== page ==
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GYN Endocrine

GYN Endocrine, AUB, DUB, Menstrual disorders

the 4 layers of endocrine control in the female reproductive system hypothalamus, pituitary, ovaries, endometrial lining (uterus)
hypothalamus secretes: GnRH
pituitary secretes: FSH and LH
ovaries secrete: estrogen (follicles), progesterone (corpus luteum), and testosterone
primary amenorrhea has never had a period, may be congenital
secondary amenorrhea has had at least one menstrual cycle
underlying conditions of amenorrhea pregnancy (95% of amenorrhea), hypothalamic dysfunction (thyroid, stress, exercise), pituitary dysfunction (adenomas), ovarian dysfunction (PCOS, menopause, chromosomal), outflow tract abnormalities (congenital)
metrorrhagia irregular and frequent bleeding
menorrhagia heavy and excessive bleeding
menometrorrhagia irregular, frequent, heavy, and excessive bleeding
oligomenorrhea infrequent menstrual flow
DUB (dysfunctional uterine bleeding) bleeding source is uterine/hormonal, abnormal bleeding, anovulatory or ovulatory (often anovulatory); abnormal bleeding caused by hormonal changes/shifts
postmenopausal bleeding after menopause, ALWAYS abnormal, cancer until proven otherwise
estrogen/progesterone preparations irregular bleeding commonly occurs during the first 3 months of treatment, initial breakthrough bleeding usually resolves spontaneously
AUB etiology may be due to too much or too little estrogen or progesterone
AUB common causes PCOS, OCPs, cancer, adolescent anovulatory cycles, thyroid dysfunction, prolactinomas, fibroids, onset of menopause
AUB empiric therapy < 35 y.o. = try progesterone withdrawal check TSH, FSH/LH, prolactin, (possibly testosterone); > 35 y.o. = r/o cancer, endometrial biopsy (perimenopausal or postmenopausal), sonohysterogram (postmenopausal)
Hirsutism/hypergonadism cause increased ovarian androgens
Hirsutism/hypergonadism treatment options OCPs, spironolactone
Anovulatory/infertility cause too much estrogen, not enough progesterone leads to immature uterine lining
Anovulatory/infertility treatments weight loss (decrease endogenous estrogen), clomiphene (blocks estrogen feedback), glucophage (metformin, insulin sensitizer)
Insulin resistance/diabetes cause obesity + possible other factors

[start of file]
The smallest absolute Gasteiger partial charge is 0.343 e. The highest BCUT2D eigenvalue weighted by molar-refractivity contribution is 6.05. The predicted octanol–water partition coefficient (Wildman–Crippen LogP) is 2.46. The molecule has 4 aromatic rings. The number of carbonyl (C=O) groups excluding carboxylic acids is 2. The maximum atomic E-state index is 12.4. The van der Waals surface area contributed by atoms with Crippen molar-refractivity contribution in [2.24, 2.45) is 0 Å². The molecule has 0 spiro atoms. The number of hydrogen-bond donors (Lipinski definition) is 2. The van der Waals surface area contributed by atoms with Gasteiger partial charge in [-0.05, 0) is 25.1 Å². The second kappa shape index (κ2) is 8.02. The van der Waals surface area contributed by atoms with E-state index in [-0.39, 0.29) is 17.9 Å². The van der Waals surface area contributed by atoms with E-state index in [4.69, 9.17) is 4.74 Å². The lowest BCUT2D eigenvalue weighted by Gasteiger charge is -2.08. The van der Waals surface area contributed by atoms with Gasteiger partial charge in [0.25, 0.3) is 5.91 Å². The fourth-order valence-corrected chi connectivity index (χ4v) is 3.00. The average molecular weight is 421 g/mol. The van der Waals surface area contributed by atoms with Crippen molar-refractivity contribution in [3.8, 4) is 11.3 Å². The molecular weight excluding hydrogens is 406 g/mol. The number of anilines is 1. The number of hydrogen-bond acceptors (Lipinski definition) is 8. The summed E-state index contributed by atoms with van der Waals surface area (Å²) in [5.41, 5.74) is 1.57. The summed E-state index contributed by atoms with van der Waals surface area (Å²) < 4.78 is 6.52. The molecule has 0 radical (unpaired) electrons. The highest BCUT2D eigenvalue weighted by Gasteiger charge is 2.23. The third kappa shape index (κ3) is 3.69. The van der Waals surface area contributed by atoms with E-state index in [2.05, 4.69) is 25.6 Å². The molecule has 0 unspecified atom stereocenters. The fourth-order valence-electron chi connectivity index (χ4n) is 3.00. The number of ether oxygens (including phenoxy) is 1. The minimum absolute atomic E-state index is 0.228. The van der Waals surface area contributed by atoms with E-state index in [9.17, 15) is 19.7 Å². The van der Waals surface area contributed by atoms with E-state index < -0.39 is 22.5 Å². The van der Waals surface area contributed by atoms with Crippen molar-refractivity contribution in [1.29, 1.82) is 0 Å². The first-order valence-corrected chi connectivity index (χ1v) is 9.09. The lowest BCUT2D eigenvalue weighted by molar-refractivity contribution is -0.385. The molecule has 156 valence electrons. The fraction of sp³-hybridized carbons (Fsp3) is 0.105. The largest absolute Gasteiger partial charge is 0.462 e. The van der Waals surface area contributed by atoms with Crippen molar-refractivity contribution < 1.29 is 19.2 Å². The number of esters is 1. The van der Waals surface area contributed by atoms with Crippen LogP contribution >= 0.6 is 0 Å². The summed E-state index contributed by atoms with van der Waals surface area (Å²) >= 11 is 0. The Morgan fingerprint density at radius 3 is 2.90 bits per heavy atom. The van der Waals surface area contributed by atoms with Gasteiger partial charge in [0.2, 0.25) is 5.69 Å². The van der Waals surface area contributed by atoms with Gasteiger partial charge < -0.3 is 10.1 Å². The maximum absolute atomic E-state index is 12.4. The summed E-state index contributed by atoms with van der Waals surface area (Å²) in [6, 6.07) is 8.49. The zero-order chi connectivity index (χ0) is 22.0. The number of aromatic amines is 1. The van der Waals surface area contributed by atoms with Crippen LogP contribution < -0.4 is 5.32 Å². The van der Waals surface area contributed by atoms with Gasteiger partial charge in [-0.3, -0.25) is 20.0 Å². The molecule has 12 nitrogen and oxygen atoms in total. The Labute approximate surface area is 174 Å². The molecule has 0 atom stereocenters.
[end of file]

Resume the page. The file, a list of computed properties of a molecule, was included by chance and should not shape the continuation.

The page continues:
Insulin resistance/diabetes treatments metformin
Obesity cause insulin resistance + possible other factors
Obesity treatments diet and exercise, metformin
Endometrial hyperplasia cause unopposed proliferative phase (again, endogenous estrogen)
Endometrial hyperplasia treatments combined OCPs, progesterone-only OCPs (intermittent or continuous), possibly metformin
PCOS key points excess estrogen, common cause of infertility and menorrhea, if endometrium is allowed to build up may cause endometrial hyperplasia, sometimes hyperplasia may turn atypical (precancerous), avoid atypical hyperplasia by progesterone cycling
Uterine cancer key points any postmenopausal bleeding is abnormal, AUB in perimenopause requires endometrial biopsy, FH plays a significant role, prolonged estrogen increases risk, evaluate the cervix as well as the uterus
Dysmenorrhea recurring pain that occurs consistently with the menstrual cycle
Primary dysmenorrhea pain resulting from the normal menstrual cycle, a diagnosis of exclusion, usually starts within first 2-4 years, s/s mediated by sloughing & PGs production & progesterone levels, tx with NSAIDs or OCPs or both
Secondary dysmenorrhea pain resulting from a pathologic menstrual process (pelvic adhesions, pelvic congestion, endometriosis, cervical stenosis, etc.)
Pelvic congestion diagnosis clinical, imaging (US, CT, arteriogram), laparoscopy
Pelvic congestion medical treatment progesterone
Pelvic congestion surgical treatment embolization, sclerotherapy
Pelvic congestion varicose veins
Hx of scant flow: cervical stenosis
Hx of worsening pain at night or when standing: pelvic congestion
Hx of accompanying dyspareunia: endometriosis, pelvic adhesions
Hx of infertility: pelvic adhesions
Hx of pain worsening with stress: somatization
Hx of mood swings: depression
Premenstrual s/s (dysphoric disorder and syndrome) bloating, fatigue, labile mood, increased appetite, headaches, mastalgia
Premenstrual incidence syndrome: 30%, dysphoric disorder: 5%
Premenstrual treatments SSRIs (continuous or luteal phase [symptomatic days have higher doses]), BZDs (alprazolam), spironolactone, calcium (600 mg bid), GnRH agonist therapy/oophorectomy (last resort)
Amenorrhea may result from: any disorder involving hypothalamus, pituitary, ovary, or outflow tract
Most common cause of secondary amenorrhea: pregnancy
DUB may result from: any abnormality in estrogen or progesterone levels
Uterine cancer must be suspected in: middle-aged women or older with unexpected vaginal bleeding
Dysmenorrhea usually improves with use of: NSAIDs or OCPs, regardless of cause
Premenstrual mood disorders usually respond to: medical therapy
Created by: Carrie D.